Spent the following week weighing up the pros and cons of various new trials bikes, eventually deciding that I rather fancied a 300 Cabestany Sherco. Trouble was, it cost more than the price of the Ariel and I didn't really want to delve into our meagre savings. But then, as is often the way, I spotted a great alternative: a mint 2012 Repsol Montesa on the Trials Central website which was up for grabs at about £500 less than the Ariel. Made him an offer and we agreed a deal. Thus I swapped bikes and pocketed about £625.

But..., I now had the problem of getting the Montesa from the UK to France. And that could be expensive - somewhere around £600 with a reputable courier. Bang goes my pocketed dosh. Or £300 with an 'iffy' courier. But that's risky, as my Ariel buyer will testify (he paid a cheap online courier who sub-contacted to a UK courier who had delivered a bike to Bordeaux and was able to fit in the Ariel job on his homeward trek, but then when the genuine courier phoned in to the online courier on arriving back in the UK there was no answer, turned out the online courier was a fraudster, so the genuine courier had an Ariel but no delivery address and no money for his troubles - when the Ariel didn't arrive, the buyer emailed me and I gave him the contact number of the genuine courier who then delivered and, understandably, charged for his journey, thus the Ariel buyer paid twice for delivery when initially thinking he'd got a good cheap deal).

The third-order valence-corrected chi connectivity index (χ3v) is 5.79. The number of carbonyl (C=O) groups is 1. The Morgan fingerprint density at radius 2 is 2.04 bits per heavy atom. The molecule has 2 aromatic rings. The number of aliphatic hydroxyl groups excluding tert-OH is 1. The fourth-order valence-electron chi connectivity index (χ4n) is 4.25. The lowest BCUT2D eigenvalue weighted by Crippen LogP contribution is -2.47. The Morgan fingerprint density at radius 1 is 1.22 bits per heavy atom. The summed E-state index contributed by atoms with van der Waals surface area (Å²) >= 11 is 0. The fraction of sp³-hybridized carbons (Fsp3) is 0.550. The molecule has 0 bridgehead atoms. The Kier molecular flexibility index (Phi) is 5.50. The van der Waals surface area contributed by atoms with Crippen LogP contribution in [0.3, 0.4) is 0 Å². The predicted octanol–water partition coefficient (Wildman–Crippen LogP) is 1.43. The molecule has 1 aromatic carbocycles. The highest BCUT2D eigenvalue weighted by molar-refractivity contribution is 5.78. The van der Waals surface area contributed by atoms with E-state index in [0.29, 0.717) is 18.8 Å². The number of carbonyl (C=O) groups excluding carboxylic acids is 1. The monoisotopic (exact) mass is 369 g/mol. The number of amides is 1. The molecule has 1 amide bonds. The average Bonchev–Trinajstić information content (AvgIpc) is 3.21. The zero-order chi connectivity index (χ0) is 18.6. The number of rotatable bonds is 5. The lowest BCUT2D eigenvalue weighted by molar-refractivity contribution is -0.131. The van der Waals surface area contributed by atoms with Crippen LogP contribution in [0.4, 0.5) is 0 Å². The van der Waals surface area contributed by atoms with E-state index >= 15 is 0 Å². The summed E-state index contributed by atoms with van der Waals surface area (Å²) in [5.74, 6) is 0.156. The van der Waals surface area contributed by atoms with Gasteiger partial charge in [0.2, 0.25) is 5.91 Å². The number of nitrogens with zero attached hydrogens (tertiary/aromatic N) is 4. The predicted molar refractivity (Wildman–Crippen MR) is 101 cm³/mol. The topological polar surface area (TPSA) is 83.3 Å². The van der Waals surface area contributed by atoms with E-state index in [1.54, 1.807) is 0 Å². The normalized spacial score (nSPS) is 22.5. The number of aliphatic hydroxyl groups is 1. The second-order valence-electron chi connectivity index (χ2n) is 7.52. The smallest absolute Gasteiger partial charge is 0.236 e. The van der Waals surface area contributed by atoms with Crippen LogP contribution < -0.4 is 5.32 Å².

So..., I wasn't too keen on the courier solution, and nor was the Montesa seller. He much preferred a face to face meeting where we could sign the V5C form and he could explain various technical aspects of the bike, such as oil and filter changes and starting procedure etc. I looked into the cost of driving to his home in Didcot and it worked out rather expensive - car with trailer on Eurotunnel at holiday season in August costs an arm, a leg and a few other dangly bits. Then the seller kindly offered to 'van' the bike to Calais where we could meet up and complete the sale providing I was willing to pay for his petrol and tunnel charges (about £130). Seemed a brilliant solution. Total cost about £350 if we kipped two nights in the car (or camped with our little tent), or about £425 if we dossed down at a couple of cheap hotels leaving Jock in the car, or about £500 if we booked Jock into kennels for a couple of nights while we stayed in hotels.

In the end we just shoved Jock in the car along with sleeping bags, small tent, cooler box and various other odds'n'sods'n'bits'n'bobs, connected up the bike trailer and headed north, departing at around mid-day on an epic 500 mile journey (well, 1000 miles there and back). Rendez-vous time was mid-day the next day which, I hoped, gave us plenty of time to get there.